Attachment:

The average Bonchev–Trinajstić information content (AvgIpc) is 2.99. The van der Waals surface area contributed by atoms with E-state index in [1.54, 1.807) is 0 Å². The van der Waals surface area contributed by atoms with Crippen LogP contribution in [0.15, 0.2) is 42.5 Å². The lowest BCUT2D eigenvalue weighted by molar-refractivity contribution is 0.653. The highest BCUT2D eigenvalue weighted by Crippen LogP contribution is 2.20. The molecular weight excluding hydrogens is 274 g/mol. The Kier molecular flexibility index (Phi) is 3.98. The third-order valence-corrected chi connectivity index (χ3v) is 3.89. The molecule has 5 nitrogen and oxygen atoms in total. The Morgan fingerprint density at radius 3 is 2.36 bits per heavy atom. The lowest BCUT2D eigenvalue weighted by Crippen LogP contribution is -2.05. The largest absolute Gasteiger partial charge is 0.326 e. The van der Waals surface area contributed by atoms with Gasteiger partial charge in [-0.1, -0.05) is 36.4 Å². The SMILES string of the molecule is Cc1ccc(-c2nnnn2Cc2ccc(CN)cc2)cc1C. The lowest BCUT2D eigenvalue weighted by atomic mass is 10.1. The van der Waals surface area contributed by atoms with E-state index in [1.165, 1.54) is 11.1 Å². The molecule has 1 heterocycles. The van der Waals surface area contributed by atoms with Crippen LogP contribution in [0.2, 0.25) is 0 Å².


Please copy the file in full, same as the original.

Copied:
The average Bonchev–Trinajstić information content (AvgIpc) is 2.99. The van der Waals surface area contributed by atoms with E-state index in [1.54, 1.807) is 0 Å². The van der Waals surface area contributed by atoms with Crippen LogP contribution in [0.15, 0.2) is 42.5 Å². The lowest BCUT2D eigenvalue weighted by molar-refractivity contribution is 0.653. The highest BCUT2D eigenvalue weighted by Crippen LogP contribution is 2.20. The molecular weight excluding hydrogens is 274 g/mol. The Kier molecular flexibility index (Phi) is 3.98. The third-order valence-corrected chi connectivity index (χ3v) is 3.89. The molecule has 5 nitrogen and oxygen atoms in total. The Morgan fingerprint density at radius 3 is 2.36 bits per heavy atom. The lowest BCUT2D eigenvalue weighted by Crippen LogP contribution is -2.05. The largest absolute Gasteiger partial charge is 0.326 e. The van der Waals surface area contributed by atoms with Gasteiger partial charge in [-0.1, -0.05) is 36.4 Å². The SMILES string of the molecule is Cc1ccc(-c2nnnn2Cc2ccc(CN)cc2)cc1C. The lowest BCUT2D eigenvalue weighted by atomic mass is 10.1. The van der Waals surface area contributed by atoms with E-state index in [1.165, 1.54) is 11.1 Å². The molecule has 1 heterocycles. The van der Waals surface area contributed by atoms with Crippen LogP contribution in [0.2, 0.25) is 0 Å².